Tuesday, November 19, 2013

Greening up the USA’s oil capital

The Oilholic finds himself in Houston, Texas once again, feeling the pulse of the oil & gas market and catching-up with contacts old and new. But on this latest visit, yours truly has also picked up a new whiff of green! It seems the US oil capital's efforts to lower its carbon emissions and flag up its green credentials are bearing fruit in more ways than one.

Some of the ongoing efforts are not immediately apparent to outsiders. For instance, energy efficiency codes for the city's many skyscrapers have been completely redrawn and revised upwards as the Oilholic realised after stepping inside a few and have it confirmed by contacts.

More importantly, despite the new codes being non-mandatory for commerical establishments, most – including some of the largest oil companies in the world with offices here – have adopted them up and down Main Street and beyond with much gusto.

Here is something even more surprising, and one had to double-check with the City's Directorate of Sustainability and a contact at the EIA – the Houston Metropolitan Area is indeed the USA's largest municipal purchaser of renewable energy. Furthermore, over a third of it is sourced locally from Texan wind farms whose state-wide number alone exceeds many European countries taken as a whole.

Moving on to efforts that are clearly apparent, the Oilholic noted a few this afternoon having criss-crossed Downtown Houston on foot going left on Dallas Street from Main Street, turning on to Bagby Street and then right back up on Prairie Street in the other direction. For starters, a bike sharing programme has been underway since May 2012. While still in its infancy, Houston's answer to London's Boris bikes is commendable.

Under so-called the Houston B Cycle initiative, riders can provide their details online, purchase and get on-ground bike shares in Downtown, Midtown and the Museum District. Even some of the docking stations are solar powered (see photo right). Away from the programme, the City of Houston offers over 300 miles interconnected bikeway network spanning across 500 square miles and most public transport vehicles are 'bike storage' friendly.

Moving on from two wheels to four, more than half of the 10 or so official city vehicles spotted by this blogger were – hear this – either electric or hybrid. Courtesy a partnership between the Downtown District, BG Group and Houston First Corporation, you can also see GreenLink buses zipping by (see below left). Around seven of these circle the Downtown area, running on CNG and you can ride on them for free!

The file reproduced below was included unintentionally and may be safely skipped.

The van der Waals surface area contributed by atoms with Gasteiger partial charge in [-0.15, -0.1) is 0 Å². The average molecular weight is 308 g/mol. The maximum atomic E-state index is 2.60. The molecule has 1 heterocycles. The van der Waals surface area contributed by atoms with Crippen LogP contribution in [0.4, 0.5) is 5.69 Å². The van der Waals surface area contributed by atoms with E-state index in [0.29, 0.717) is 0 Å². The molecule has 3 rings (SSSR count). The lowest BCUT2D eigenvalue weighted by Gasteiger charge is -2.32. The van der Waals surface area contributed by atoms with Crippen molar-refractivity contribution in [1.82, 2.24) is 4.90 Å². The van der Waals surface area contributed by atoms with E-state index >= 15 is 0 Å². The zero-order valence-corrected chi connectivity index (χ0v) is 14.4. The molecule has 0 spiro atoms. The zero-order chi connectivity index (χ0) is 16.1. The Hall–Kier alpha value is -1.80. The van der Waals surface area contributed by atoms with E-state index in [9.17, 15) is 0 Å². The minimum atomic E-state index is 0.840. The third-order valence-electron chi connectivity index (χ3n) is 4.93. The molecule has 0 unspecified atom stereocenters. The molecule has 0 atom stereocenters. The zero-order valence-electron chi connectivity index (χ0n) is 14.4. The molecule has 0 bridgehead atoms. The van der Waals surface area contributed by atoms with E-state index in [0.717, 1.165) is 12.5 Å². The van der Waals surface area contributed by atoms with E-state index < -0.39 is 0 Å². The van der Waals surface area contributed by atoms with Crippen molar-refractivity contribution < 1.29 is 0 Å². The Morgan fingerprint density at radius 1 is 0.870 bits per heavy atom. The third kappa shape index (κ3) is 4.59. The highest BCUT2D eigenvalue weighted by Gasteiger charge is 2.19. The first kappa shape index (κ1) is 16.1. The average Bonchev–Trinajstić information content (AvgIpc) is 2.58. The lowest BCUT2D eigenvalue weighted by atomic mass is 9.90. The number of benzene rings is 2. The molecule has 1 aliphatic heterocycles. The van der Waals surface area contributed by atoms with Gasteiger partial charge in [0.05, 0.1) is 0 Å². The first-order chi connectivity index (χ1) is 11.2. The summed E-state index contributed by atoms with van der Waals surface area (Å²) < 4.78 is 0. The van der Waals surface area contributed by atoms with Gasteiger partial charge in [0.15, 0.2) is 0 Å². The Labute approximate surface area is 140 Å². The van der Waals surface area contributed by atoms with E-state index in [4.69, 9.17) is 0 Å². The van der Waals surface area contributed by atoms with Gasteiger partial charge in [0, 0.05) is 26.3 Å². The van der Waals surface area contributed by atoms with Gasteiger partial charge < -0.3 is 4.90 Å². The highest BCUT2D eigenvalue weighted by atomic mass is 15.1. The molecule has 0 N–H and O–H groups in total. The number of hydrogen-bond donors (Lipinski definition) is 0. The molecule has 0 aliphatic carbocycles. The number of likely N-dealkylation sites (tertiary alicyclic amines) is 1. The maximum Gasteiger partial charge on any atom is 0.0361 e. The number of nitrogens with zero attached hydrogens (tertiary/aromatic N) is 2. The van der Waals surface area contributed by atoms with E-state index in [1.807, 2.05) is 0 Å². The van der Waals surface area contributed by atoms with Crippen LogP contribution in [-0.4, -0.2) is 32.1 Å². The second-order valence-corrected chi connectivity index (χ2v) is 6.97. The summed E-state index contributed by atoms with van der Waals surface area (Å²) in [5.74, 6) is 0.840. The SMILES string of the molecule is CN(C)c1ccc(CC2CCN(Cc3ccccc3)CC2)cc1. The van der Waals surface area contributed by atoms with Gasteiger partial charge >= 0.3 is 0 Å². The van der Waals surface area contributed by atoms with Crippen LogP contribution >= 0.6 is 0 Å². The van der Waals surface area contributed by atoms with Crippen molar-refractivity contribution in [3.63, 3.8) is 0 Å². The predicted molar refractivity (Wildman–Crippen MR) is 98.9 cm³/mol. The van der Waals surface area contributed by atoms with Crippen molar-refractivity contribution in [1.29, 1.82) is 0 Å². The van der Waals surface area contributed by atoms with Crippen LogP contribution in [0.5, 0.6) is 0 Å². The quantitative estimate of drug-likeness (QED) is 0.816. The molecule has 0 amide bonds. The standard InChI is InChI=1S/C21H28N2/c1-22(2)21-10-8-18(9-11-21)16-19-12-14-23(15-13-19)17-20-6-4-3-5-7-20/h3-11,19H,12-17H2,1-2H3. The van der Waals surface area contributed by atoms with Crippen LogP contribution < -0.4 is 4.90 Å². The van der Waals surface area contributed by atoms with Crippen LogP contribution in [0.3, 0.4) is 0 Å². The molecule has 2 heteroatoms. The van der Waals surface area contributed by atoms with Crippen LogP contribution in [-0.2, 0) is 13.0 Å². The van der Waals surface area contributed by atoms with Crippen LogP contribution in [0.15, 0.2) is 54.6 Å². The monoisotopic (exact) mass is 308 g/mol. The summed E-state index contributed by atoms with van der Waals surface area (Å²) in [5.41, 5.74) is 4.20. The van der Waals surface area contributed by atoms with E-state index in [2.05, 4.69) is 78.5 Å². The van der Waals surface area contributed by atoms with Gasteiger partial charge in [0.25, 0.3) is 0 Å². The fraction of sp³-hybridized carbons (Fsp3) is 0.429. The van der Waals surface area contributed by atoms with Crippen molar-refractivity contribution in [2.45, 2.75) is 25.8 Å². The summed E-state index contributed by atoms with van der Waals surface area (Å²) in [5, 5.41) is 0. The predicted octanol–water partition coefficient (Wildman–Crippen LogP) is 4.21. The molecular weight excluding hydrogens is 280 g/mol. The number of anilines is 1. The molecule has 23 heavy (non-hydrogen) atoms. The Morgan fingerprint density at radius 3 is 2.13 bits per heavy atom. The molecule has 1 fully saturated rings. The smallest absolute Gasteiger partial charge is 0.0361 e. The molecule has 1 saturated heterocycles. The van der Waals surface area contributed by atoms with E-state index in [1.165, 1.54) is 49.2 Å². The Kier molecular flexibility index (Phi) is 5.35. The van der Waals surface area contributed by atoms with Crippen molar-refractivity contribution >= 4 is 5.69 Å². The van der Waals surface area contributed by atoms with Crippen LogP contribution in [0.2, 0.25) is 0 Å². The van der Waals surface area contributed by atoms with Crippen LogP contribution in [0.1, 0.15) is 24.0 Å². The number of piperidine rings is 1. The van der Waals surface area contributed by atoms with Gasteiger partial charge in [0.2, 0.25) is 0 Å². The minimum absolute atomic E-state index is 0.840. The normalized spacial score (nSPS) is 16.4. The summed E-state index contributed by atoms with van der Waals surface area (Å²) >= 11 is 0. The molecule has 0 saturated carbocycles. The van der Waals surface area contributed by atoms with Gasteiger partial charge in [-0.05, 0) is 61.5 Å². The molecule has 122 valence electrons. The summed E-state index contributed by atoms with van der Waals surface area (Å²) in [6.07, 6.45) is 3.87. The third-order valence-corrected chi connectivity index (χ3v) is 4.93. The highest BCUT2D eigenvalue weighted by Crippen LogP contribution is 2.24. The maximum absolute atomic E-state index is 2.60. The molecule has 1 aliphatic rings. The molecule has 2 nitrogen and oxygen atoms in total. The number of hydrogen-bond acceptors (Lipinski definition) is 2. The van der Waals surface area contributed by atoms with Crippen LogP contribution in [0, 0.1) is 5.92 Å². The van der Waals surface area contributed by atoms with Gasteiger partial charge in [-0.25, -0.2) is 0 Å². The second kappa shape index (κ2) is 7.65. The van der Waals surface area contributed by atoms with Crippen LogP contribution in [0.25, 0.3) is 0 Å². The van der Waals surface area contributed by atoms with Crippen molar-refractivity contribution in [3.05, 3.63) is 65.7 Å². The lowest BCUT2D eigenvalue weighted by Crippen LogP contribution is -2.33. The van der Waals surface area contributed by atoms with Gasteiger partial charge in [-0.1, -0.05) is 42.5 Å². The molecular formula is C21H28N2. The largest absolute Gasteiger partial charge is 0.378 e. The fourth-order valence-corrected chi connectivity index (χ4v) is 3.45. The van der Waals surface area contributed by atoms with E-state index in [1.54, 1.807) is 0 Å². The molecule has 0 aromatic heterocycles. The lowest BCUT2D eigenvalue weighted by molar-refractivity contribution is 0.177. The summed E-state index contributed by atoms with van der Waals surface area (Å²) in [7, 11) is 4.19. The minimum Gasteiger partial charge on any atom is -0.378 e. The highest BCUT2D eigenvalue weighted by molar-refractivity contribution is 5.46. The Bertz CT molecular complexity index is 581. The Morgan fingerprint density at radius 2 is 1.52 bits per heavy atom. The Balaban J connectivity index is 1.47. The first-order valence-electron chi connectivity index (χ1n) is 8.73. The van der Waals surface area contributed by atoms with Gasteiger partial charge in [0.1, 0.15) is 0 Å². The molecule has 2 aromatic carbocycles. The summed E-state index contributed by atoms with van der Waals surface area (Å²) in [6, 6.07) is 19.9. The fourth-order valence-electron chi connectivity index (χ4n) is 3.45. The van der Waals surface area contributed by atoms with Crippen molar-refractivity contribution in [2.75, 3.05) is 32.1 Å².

Houston Metro's light rail line, started in 2004, is fast expanding and adding three new lines. A farmers' market comes into town every week to sell locally sourced produce. And finally, a chance encounter with a Centerpoint Energy engineer at a downtown bar, led to another discovery that 75% of the traffic lights in Houston use LED bulbs!  

The city's criss-crossing freeways, erratically scattered green spaces and rush hour traffic often disguise the effort it has made to go green over the last 10 years.

The fact that it is the USA's fourth largest city and its fifth largest metropolitan area (atop being Texas' largest) with some 6 million-plus inhabitants, makes the progress made even more noteworthy. In 1999, Houston was the city with the dirtiest air quality in the country; today it is outside the worst ten, according to the American Lung Association.

One mute point though, which makes a lot of this blog's Texan friends chuckle – it seems eight of the worst ten cities in terms air quality are from 'green' California. One apiece from Indiana and Pennsylvania make-up the rest! What the Oilholic has catalogued above has been achieved in a short space of a decade. So here's to the next ten say locals. That's all for the moment from Houston folks! More soon, keep reading, keep it 'crude'!

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To email: gaurav.sharma@oilholicssynonymous.com


© Gaurav Sharma 2013. Photo1:  Skyline of Downtown. Photo 2: Houston B Cycle docking station at Bayou Place. Photo 3: GreenLink buses collage, Houston, Texas, USA © Gaurav Sharma, November 2013.

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